A Facebook Messenger bug discovered earlier this year was revealed this week by a security researcher. This bug worked with the Facebook Messenger call system, taking advantage of a loophole that let an attacker make a phone call and auto-answer said call on the receiver’s end. With this bug, an attacker could effectively listen to you through your phone without your knowledge.
Why is this an issue?
The bug allowed an attacker to call your phone with Facebook Messenger and force your phone to pick up said call without your input. Once the process was activated, the attacker could listen in on your conversations with impunity.
How did this happen?
Facebook Messenger sets up calls in WebRTC, slightly different from how a call is made with your phone’s normal phone app. Normally a set of checks are required for the caller and the receiver to connect. Ideally, the caller wouldn’t be able to connect to the receiver unless the receiver tapped a button to accept a call.
The security researcher “Natashenka” (N. Silvanovich) discovered a way to bypass the system that’s normally required to connect the call. The caller uses a special sort of message to force the receiver’s phone to connect audio.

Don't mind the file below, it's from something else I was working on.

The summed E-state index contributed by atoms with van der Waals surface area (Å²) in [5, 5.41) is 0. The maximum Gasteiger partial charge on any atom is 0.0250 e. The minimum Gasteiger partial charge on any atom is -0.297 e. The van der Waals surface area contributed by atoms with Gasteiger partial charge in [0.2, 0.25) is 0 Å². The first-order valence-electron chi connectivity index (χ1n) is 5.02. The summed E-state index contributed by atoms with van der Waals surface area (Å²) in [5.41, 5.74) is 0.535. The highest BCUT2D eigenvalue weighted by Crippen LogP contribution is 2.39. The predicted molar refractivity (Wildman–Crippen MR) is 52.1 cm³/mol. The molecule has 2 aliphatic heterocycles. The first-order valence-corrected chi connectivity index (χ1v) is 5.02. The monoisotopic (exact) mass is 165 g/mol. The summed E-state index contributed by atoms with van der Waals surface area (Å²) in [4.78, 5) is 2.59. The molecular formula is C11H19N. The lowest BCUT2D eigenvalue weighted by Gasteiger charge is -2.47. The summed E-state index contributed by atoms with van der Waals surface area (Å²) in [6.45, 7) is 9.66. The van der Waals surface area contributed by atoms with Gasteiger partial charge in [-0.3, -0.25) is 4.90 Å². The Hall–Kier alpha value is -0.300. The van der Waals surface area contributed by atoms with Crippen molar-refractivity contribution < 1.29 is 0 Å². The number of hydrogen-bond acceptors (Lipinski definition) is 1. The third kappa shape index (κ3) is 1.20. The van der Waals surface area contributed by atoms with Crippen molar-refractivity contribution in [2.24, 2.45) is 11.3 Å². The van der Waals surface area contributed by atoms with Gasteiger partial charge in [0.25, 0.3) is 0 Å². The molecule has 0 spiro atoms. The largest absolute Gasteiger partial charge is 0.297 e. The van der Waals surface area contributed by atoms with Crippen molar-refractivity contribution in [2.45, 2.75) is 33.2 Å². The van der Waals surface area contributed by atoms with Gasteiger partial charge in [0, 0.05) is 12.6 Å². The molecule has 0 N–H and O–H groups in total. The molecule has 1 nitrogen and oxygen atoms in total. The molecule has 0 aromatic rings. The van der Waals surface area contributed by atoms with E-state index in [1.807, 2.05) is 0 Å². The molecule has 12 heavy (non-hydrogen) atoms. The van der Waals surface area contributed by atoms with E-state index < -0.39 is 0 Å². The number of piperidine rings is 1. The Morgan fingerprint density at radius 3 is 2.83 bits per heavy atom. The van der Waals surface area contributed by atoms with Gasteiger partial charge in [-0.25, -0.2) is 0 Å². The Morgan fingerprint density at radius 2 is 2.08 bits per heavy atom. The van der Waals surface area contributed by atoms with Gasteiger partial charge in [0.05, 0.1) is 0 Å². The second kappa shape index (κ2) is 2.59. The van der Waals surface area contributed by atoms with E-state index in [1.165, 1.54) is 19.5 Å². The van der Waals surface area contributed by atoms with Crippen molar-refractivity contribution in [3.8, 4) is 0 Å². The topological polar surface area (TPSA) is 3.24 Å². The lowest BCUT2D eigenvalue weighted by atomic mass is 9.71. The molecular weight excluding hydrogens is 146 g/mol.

Per the researcher’s note: “If this message is sent to the callee device while it is ringing, it will cause it to start transmitting audio immediately, which could allow an attacker to monitor the callee’s surroundings.”
Should you worry?
It would appear that the latest version of Facebook Messenger has a fix for this issue. If you have the latest version of Facebook Messenger for your smartphone and/or tablet, you should be safe. As you’ll see below, Silvanovich donated the bug bounty for this bug to charity.
However, this is not the first time Facebook’s Messenger family has had issues in the recent past. Take a peek at the time Facebook Messenger Kids had a bug that allowed kids to chat with strangers, then it expanded. Drop in to our recent guide How secure is your messenger app? Things you should know and stay vigilant.